Little Orange Room Sessions is a one-take, one-shot, “living-room”-style performance video series recorded in Eugene, Oregon. Each two-song session is recorded in the 125 square feet that I use for mixing, producing, and sometimes even recording entire albums. Little Orange Room Sessions grew out of my crazy love of music and mixing, a growing curiosity about film and cameras, and a deep-seated passion for performance and the art of song.
*photo: Wriik Maui
Session #8: Dan Bern
Dan Bern is a prolific singer/songwriter, novelist, painter, and podcast host. He has released 25 albums and EPs as well as written original songs for a handful of film and TV projects, most notably Walk Hard: The Dewey Cox Story. His newest album Regent Street was released September 2019. Producer/recording engineer Chuck Plotkin, best known for his work with Bruce Springsteen and Bob Dylan says of Regent Street, “Fabulous record…moving and fun and wild.” Dan recently took the time to answer some questions via email.
LORS: I’m loving the new album. Your bio states you were unable to play guitar for nearly a year due to a snowblower accident and ended up doing a lot of the writing on piano. Did you notice your writing approach change at all being on the piano vs guitar? I know for me if I get stuck writing something on guitar I’ll switch to piano to get out of my comfort zone for a bit to try to hit the reset button so to speak. Did you feel like you were pushed out of your comfort zone? Was it something you embraced?
DB: Big time. I feel like a totally different songwriter at the piano, and a totally different singer, too. Whatever grooves I’d worn into my song-paths on the guitar, were completely erased at the piano. It was like shaking an etch-a-sketch, or when a Zamboni machine lays down a new sheet of ice. And the piano gives sonic support to a singer that the guitar, cool and edgy as it is, just can’t match. So I feel lucky, all in all.
LORS: There is prolific. And then there is you. Your output is impressive. How does a Dan Bern song get written? Is there a tried-and-true method for you?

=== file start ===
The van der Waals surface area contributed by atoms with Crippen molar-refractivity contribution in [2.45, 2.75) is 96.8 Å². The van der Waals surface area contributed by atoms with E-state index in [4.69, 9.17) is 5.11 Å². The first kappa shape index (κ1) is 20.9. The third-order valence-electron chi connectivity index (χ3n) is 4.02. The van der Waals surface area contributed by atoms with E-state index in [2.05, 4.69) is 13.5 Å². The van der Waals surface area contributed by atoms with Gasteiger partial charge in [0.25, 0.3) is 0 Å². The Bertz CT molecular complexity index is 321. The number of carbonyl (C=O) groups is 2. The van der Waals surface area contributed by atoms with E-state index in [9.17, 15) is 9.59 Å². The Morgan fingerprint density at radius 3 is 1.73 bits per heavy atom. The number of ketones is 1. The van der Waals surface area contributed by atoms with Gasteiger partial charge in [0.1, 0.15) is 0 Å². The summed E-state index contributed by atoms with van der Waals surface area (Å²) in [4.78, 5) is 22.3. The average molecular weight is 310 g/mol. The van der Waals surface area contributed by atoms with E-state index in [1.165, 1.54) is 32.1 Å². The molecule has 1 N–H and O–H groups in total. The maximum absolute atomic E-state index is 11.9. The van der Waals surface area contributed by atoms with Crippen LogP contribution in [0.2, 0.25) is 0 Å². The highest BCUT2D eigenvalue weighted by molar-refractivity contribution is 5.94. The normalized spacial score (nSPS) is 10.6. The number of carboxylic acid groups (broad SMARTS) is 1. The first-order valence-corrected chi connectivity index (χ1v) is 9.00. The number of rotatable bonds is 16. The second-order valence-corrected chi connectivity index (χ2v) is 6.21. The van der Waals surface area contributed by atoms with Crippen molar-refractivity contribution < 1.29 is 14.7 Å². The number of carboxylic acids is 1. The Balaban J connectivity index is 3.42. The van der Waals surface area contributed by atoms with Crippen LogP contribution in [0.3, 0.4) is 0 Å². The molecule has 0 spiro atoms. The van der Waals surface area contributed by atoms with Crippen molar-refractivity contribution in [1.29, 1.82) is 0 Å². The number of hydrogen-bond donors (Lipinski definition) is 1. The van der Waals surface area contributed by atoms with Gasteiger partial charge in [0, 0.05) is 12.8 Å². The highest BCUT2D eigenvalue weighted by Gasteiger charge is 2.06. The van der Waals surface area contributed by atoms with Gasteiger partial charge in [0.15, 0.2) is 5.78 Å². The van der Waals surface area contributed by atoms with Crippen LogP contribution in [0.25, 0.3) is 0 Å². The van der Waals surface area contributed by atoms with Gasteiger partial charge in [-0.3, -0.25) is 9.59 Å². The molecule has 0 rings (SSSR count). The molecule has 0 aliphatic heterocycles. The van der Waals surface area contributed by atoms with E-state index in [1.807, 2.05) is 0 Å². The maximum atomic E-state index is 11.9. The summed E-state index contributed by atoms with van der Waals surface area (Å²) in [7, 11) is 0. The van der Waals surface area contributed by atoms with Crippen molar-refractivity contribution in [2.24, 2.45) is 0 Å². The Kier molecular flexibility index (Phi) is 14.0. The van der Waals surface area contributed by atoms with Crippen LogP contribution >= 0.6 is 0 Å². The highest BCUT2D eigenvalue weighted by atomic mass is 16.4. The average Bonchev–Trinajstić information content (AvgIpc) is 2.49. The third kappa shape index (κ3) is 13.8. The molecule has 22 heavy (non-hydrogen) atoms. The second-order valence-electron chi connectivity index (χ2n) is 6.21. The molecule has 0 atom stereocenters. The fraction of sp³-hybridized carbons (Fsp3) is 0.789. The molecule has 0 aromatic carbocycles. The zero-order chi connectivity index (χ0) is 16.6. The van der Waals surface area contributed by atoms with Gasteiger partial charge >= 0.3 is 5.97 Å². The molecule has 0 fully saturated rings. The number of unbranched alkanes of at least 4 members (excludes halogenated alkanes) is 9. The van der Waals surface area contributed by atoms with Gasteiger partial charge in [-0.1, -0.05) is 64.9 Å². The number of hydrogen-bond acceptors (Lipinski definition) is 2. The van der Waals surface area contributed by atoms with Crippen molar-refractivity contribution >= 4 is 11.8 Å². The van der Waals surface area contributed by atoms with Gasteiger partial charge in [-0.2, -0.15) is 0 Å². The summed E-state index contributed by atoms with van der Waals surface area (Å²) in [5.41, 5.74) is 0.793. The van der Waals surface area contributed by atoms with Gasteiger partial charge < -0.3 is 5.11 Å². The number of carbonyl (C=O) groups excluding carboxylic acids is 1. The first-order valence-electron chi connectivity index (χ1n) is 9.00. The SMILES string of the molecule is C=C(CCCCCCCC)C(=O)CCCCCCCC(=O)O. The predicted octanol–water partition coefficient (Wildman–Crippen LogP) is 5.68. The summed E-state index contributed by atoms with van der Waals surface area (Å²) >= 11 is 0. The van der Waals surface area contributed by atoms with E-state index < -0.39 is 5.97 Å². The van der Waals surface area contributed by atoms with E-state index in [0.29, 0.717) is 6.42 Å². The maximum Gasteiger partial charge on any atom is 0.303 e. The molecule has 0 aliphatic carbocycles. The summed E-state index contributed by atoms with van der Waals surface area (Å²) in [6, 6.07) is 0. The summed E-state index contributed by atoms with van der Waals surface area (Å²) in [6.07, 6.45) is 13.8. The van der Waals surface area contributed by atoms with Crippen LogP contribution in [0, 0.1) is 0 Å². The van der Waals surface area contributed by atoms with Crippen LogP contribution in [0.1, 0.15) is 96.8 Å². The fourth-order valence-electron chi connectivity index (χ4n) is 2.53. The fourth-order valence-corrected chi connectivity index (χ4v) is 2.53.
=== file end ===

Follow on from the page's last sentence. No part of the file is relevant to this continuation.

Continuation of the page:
DB: The best way to describe a song coming in for me is like a fever coming on, or when you know you’re getting a sore throat. Or maybe you’re an air-traffic controller and a plane is coming in, and you have to give it your full attention, at the expense of other things, until you’ve landed it. Maybe it’s like hauling in a fish. My only tried-and-true method is to finish them. They can begin in a million different ways, but once you’ve started to corral them into structures and verses and choruses and bridges and rhythms and all, at that point it’s just a matter of seeing it through. A lot of people start songs. Songwriters finish them.
LORS: I love the story of the title track. I think you had mentioned that it wasn’t even going to make the cut for the album but then you heard a version that your friend Roger Daltrey recorded (for the readers: yes, that Roger Daltrey, of a little rock band called The Who). You describe your version of “Regent Street” as a cover of Roger Daltrey’s version. That must be such an unreal feeling and so unique to connect with one of your own songs in a way that maybe you hadn’t connected with yet. Do you ever write with other artists in mind? In other words, writing to pitch opposed to writing to record.
DB: I have written and love to write for projects that aren’t about “me the artist.” I wrote a bunch of songs for the movies “Walk Hard” and “Get Him to the Greek,” for John C. Reilly and Russell Brand to sing. I wrote 2 seasons of songs for the kids’ cartoon “The Stinky and Dirty Show.” Those I sang, but they were songs that had to fit to the script. “Writing to order” remains one of my favorite things to do. I’ve joked with my buddy Mike Viola about opening a Song Store. “I need a bridge.” “OK, come back around two-thirty”
LORS: Guy Clark sings, “Some days you write the song / some days the song writes you.” Which line best describes you?
DB: Sure. Both. Either. The funny thing is that those relationships between you and the songs remain after they’re written. And they change over time. I had this one song called “Walking Through Glass.” It had hung around a long time. Every record we made we’d record it. But it would never make the cut. In our minds the song became this character, this bitter drunk, dashing the hopes of the newer songs. “Ha! You think you’re gonna get released?! Sitdown! Lemme tell ya how it is….” I used to think of my songs as each being a room in a big apartment building, or a mansion maybe. And when I did a show, I got to play around in each one of those rooms. Then, eventually, there got to be too many rooms….
LORS: Any music you’re listening to (old or new) that I should put in my ear holes? Or any good books you’re currently reading or just finished?
DB: Any music you can get by Carlos Trujillo, this guy in Albuqueque, is great. Orit Shimoni has an album of Hebrew songs called “Songs for my Father” that I listened to a lot on my travels this fall. I heard a new EP by Cliff Hillis that he’s calling The Inside Passenger that was really good.
I just finished “Raised in Captivity” by Chuck Klosterman. I’ll read anything he writes. I’m deep into Georges Simenon’s “The Murderer.” He’s a Belgian detective writer from maybe the 1940s and 1950s. I make sure to read every Murakami as it comes out.